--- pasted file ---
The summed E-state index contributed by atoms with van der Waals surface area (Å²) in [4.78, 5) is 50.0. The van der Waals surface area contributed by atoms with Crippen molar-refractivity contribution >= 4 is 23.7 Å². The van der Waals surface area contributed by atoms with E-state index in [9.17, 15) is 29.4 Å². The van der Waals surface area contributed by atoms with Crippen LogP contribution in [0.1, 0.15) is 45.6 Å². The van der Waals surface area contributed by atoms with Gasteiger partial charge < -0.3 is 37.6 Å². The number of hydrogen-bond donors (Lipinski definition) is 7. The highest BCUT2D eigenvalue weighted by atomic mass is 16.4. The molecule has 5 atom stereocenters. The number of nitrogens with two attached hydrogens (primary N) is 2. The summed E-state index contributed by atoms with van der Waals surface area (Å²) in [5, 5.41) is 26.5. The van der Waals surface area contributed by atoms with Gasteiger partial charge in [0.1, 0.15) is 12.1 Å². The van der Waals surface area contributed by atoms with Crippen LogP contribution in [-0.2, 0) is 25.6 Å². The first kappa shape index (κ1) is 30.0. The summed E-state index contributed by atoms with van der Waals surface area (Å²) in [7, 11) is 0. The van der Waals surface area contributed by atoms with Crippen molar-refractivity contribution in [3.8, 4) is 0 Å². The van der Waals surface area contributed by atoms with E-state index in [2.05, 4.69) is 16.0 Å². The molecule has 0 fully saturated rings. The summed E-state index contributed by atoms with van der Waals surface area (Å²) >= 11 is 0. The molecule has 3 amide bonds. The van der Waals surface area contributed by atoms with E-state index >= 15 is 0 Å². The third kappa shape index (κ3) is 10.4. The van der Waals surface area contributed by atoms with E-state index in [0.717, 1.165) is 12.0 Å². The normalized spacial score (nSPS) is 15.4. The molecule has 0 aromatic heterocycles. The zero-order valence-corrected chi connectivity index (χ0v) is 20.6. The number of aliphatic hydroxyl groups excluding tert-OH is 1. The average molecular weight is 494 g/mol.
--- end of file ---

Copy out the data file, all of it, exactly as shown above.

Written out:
The summed E-state index contributed by atoms with van der Waals surface area (Å²) in [4.78, 5) is 50.0. The van der Waals surface area contributed by atoms with Crippen molar-refractivity contribution >= 4 is 23.7 Å². The van der Waals surface area contributed by atoms with E-state index in [9.17, 15) is 29.4 Å². The van der Waals surface area contributed by atoms with Crippen LogP contribution in [0.1, 0.15) is 45.6 Å². The van der Waals surface area contributed by atoms with Gasteiger partial charge < -0.3 is 37.6 Å². The number of hydrogen-bond donors (Lipinski definition) is 7. The highest BCUT2D eigenvalue weighted by atomic mass is 16.4. The molecule has 5 atom stereocenters. The number of nitrogens with two attached hydrogens (primary N) is 2. The summed E-state index contributed by atoms with van der Waals surface area (Å²) in [5, 5.41) is 26.5. The van der Waals surface area contributed by atoms with Gasteiger partial charge in [0.1, 0.15) is 12.1 Å². The van der Waals surface area contributed by atoms with Crippen LogP contribution in [-0.2, 0) is 25.6 Å². The first kappa shape index (κ1) is 30.0. The summed E-state index contributed by atoms with van der Waals surface area (Å²) in [7, 11) is 0. The van der Waals surface area contributed by atoms with Crippen molar-refractivity contribution in [3.8, 4) is 0 Å². The van der Waals surface area contributed by atoms with E-state index in [2.05, 4.69) is 16.0 Å². The molecule has 0 fully saturated rings. The summed E-state index contributed by atoms with van der Waals surface area (Å²) >= 11 is 0. The molecule has 3 amide bonds. The van der Waals surface area contributed by atoms with E-state index >= 15 is 0 Å². The third kappa shape index (κ3) is 10.4. The van der Waals surface area contributed by atoms with E-state index in [0.717, 1.165) is 12.0 Å². The normalized spacial score (nSPS) is 15.4. The molecule has 0 aromatic heterocycles. The zero-order valence-corrected chi connectivity index (χ0v) is 20.6. The number of aliphatic hydroxyl groups excluding tert-OH is 1. The average molecular weight is 494 g/mol.